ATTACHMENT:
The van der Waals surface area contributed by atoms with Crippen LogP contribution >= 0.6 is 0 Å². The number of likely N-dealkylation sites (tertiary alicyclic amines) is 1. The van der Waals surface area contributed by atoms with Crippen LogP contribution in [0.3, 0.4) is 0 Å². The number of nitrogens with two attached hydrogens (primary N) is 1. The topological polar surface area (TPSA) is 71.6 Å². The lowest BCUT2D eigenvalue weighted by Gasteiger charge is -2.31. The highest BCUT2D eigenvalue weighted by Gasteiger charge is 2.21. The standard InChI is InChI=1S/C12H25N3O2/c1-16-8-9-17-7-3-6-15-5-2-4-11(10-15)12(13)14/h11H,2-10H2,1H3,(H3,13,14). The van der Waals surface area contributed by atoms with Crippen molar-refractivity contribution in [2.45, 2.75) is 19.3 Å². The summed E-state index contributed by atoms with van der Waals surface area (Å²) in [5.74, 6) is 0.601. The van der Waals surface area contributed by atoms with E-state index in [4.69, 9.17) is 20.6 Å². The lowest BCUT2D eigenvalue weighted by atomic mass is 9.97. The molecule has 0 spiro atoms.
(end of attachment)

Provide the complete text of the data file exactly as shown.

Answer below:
The van der Waals surface area contributed by atoms with Crippen LogP contribution >= 0.6 is 0 Å². The number of likely N-dealkylation sites (tertiary alicyclic amines) is 1. The van der Waals surface area contributed by atoms with Crippen LogP contribution in [0.3, 0.4) is 0 Å². The number of nitrogens with two attached hydrogens (primary N) is 1. The topological polar surface area (TPSA) is 71.6 Å². The lowest BCUT2D eigenvalue weighted by Gasteiger charge is -2.31. The highest BCUT2D eigenvalue weighted by Gasteiger charge is 2.21. The standard InChI is InChI=1S/C12H25N3O2/c1-16-8-9-17-7-3-6-15-5-2-4-11(10-15)12(13)14/h11H,2-10H2,1H3,(H3,13,14). The van der Waals surface area contributed by atoms with Crippen molar-refractivity contribution in [2.45, 2.75) is 19.3 Å². The summed E-state index contributed by atoms with van der Waals surface area (Å²) in [5.74, 6) is 0.601. The van der Waals surface area contributed by atoms with E-state index in [4.69, 9.17) is 20.6 Å². The lowest BCUT2D eigenvalue weighted by atomic mass is 9.97. The molecule has 0 spiro atoms.